Ace inhibitors or angiotensin-converting enzyme inhibitors work by reducing the process of angiotensin that converts to an enzyme. In the bloodstream, ACE is converting angiotensin 1 to angiotensin 11. The latter is a potent chemical which can cause muscles in the blood vessels to narrow and contract the blood vessels. Blood vessels narrowing can increase the pressure in the blood vessels that can cause hypertension or high blood pressure.
Once the activity of ACE has been reduced, ACE inhibitors can minimize the angiotensin 11 formation that can result in dilation or widening of the blood vessels. If such instance happens, blood pressure will normalize. Once the blood pressure is lowered, the heart needs to pump. This can minimize the amount of work that the heart needs to do. The drug can likewise reduce blood pressure in the kidneys. It can slow the progress of kidney disease caused by hypertension or diabetes.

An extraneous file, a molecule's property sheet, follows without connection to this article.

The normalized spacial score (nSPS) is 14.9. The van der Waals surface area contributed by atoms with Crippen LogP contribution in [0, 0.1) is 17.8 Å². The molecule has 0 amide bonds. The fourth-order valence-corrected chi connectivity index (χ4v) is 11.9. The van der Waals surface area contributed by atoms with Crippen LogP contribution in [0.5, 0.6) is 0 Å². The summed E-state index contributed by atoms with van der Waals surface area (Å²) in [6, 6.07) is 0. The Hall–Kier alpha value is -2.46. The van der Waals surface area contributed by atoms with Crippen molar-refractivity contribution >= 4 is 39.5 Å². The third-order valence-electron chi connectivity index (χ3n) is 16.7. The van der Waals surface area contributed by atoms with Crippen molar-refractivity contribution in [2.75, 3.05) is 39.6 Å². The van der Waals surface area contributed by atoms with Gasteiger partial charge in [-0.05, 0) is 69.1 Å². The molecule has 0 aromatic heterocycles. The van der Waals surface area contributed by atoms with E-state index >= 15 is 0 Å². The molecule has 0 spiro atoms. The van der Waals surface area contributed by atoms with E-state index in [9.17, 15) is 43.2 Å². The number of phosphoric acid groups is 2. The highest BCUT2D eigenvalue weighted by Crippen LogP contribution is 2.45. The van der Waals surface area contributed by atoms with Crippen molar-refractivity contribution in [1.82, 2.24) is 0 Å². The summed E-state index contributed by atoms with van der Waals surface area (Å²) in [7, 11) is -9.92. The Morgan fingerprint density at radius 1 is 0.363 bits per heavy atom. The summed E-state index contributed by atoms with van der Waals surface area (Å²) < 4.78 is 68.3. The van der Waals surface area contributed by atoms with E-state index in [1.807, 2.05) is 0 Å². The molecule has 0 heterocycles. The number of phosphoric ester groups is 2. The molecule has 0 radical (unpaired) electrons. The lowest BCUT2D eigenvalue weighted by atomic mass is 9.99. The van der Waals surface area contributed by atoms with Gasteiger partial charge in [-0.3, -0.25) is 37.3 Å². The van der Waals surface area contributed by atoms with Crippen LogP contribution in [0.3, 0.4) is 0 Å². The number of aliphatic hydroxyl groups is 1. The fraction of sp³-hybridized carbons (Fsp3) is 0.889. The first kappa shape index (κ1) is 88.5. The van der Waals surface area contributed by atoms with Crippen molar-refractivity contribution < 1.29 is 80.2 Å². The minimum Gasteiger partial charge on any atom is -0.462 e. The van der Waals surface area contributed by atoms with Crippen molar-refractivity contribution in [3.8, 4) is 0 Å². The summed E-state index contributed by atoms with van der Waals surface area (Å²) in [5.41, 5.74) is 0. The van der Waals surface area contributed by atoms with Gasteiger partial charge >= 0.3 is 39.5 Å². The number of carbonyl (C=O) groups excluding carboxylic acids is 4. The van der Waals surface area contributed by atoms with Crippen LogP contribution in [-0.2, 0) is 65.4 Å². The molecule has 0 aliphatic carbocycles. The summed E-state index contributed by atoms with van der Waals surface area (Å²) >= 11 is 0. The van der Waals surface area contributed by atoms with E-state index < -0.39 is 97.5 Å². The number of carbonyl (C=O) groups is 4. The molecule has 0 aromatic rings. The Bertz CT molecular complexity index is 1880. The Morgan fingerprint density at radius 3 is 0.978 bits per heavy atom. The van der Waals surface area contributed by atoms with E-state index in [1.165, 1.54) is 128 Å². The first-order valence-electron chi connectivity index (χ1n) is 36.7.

Common conditions that ACE inhibitors are recommended:
Aside from lowering blood pressure, it can also be prescribed to those with CHR or congestive heart failure, diabetes-related kidney damage and even for stroke prevention. These drugs are highly essential for use because they work effectively in preventing sudden death caused by heart failures, high blood pressure, and heart attacks. A study was even made to patients with such diseases and it showed that those who took ACE inhibitors lived longer than those who did not. This type of drug can even be combined with other drugs in order to quickly or better normalize blood pressure level.
Some of the side effects
– a headache
– low blood pressure or hypotension
– a cough
There might also be abnormal taste like salty or metallic, sexual dysfunction, and an increased level of blood potassium.
About 5 to 25% of patients taking this medicine may experience a non-productive & persistent cough that may take two weeks or more.
Learn more here